Friday, June 8, 2012

Open Roads: New Italian Cinema 2012

Open Roads: New Italian Cinema
June 8-14, 2012
Film Society of Lincoln Center

Director Ermanno Olmi (right)
If there’s one must-see film during the Film Society of Lincoln Center’s annual June series, Open Roads: New Italian Cinema at the Walter Reade Theater, it’s the latest by master Ermanno Olmi, whose The Cardboard Village is another example of his extraordinary yet simple artistry. Since his early ‘60s breakthroughs Il Posto and The Fiances—and even in his biggest hit, the overlong The Tree of Wooden Clogs (1978)—Olmi’s humane portraits of everyday people have always been understated and subtle; The Cardboard Village—87 minutes of not a frame wasted—shows that the soon-to-be 81-year-old Olmi (due another career retrospective—the last one in New York was a decade ago!) remains relevant.  

Among other Open Roads features, topical relevance rears its head in Terraferma, Emanuele Crialese’s intermittently touching fable that tackles the controversial theme of immigration through the eyes of a fishing family whose decision to fish two helpless victims out of the sea turns them into criminal abettors. Although the movie displays the beauty of the waters surrounding Sicily, Terraferma’s loveliest images are of Donatella Finacchiaro’s eternally sad eyes, which speak volumes as the family’s gentle but firm matriarch.

Diaz: Don't Clean Up This Blood
A far more successful political film, Diaz: Don’t Clean Up This Blood shockingly recreates the Genoa police raid on protestors during the 2001 G8 Summit. Clinically showing how law enforcement leaders covered up the brutality—even as it was still happening—director Daniele Vaccari’s blood-soaked but gripping visualization stars a large and first-rate international cast of unknowns that give Diaz a realism that’s perfect for its hard-hitting subject matter.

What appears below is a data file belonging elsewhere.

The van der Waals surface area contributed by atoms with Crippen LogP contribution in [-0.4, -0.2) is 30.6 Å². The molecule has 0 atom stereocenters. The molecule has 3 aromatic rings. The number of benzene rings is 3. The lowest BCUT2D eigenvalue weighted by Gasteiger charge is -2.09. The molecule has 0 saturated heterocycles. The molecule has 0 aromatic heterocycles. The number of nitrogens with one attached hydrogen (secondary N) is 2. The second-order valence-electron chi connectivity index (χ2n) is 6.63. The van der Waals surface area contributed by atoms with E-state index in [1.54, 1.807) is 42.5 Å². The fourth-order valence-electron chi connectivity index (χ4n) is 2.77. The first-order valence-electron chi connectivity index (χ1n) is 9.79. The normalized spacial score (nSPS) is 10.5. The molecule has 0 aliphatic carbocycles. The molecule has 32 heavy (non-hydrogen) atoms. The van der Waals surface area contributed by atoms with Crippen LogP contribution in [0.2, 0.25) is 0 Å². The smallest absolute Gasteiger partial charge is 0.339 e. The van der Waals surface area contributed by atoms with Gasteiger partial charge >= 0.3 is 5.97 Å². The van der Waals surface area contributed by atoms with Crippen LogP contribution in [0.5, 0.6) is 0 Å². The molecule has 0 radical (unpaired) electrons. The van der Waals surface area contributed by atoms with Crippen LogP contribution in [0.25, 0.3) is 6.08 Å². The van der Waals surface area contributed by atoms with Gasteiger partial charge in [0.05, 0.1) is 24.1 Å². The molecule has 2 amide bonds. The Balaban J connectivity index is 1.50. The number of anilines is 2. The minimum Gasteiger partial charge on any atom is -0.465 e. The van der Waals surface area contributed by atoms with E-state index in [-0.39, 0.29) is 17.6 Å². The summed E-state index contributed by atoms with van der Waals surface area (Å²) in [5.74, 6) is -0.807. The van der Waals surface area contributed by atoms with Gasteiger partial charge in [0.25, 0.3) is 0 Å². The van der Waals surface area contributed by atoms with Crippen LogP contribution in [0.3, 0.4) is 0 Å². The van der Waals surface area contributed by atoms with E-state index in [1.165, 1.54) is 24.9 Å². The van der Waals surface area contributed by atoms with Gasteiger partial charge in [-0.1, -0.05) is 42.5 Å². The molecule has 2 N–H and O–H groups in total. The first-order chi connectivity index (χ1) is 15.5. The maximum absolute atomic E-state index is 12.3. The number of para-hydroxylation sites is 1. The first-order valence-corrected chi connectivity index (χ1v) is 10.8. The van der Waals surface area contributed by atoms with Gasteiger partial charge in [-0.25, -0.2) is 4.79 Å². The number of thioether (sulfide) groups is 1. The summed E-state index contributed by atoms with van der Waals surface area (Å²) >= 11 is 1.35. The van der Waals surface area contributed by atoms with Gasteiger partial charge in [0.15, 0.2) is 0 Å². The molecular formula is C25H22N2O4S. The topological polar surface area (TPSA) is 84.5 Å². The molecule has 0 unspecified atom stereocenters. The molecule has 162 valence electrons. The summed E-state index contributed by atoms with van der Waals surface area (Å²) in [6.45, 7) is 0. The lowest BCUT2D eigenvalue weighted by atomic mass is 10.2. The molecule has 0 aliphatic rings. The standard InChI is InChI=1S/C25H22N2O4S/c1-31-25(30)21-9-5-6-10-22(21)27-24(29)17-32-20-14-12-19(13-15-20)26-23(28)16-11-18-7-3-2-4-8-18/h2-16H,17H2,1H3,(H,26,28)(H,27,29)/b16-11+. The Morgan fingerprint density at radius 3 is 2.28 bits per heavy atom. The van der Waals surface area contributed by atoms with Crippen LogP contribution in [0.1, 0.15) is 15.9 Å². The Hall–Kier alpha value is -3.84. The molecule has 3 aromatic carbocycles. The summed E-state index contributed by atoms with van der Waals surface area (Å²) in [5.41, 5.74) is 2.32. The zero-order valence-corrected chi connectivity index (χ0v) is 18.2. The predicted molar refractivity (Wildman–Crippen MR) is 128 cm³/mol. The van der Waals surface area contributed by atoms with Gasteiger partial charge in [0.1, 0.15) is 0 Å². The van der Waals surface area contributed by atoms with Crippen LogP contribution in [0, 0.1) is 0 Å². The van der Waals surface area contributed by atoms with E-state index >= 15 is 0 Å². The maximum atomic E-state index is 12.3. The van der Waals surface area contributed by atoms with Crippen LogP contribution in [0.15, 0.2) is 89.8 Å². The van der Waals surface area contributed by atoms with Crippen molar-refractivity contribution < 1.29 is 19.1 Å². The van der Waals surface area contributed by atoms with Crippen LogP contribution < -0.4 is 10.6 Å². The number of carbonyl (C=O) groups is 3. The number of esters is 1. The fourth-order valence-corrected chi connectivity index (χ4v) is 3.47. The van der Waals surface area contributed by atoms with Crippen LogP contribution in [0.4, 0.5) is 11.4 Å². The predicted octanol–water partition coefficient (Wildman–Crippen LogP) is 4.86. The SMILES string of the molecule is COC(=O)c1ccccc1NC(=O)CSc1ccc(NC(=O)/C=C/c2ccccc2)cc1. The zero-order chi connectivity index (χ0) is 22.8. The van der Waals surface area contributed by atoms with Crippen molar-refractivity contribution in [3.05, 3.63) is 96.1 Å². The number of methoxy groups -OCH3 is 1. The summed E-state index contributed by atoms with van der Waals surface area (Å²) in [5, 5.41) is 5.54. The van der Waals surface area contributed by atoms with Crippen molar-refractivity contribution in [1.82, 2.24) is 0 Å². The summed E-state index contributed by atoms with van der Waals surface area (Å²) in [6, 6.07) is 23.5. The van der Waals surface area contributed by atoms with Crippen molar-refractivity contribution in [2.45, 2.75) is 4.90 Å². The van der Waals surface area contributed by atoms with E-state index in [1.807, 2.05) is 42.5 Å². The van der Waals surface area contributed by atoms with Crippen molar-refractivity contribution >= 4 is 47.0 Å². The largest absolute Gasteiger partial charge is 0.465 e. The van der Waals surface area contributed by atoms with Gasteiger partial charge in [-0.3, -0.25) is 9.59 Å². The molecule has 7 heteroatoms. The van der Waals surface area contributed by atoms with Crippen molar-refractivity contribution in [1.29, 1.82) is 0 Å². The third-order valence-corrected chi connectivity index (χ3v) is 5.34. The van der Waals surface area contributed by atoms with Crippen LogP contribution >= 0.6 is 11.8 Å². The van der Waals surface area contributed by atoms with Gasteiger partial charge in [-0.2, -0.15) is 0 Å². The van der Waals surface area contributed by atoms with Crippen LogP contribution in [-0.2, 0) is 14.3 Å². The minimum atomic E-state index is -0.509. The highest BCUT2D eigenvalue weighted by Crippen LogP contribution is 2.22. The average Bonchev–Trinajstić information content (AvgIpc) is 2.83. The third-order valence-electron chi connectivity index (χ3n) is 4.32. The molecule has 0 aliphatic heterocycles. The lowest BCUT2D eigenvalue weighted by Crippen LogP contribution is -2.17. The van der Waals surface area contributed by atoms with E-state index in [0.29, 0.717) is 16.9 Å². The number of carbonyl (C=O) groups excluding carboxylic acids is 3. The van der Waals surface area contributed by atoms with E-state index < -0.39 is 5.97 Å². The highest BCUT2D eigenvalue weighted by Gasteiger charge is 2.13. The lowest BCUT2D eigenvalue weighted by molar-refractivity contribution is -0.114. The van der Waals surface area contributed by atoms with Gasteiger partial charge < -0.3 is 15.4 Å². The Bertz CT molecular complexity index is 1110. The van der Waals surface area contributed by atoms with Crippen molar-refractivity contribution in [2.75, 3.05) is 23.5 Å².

More frivolous is Ferzan Ozpetek’s one-note ghost tale, Magnificent Presence, about a young actor whose new Roman apartment is haunted by the spirits of long-dead 1930s performers. Meandering pleasantly for 100 minutes until revealing the consequences of fascism and the spectre of Mussolini, the movie ends by desperately trying to jam Meaning into frothy comedy. And Escort in Love, despite a nicely modulated comic performance by Paolo Cortellesi as a suddenly widowed upper-crust mom who turns to escorting to raise needed cash, is too silly to contemplate any more than we do here.

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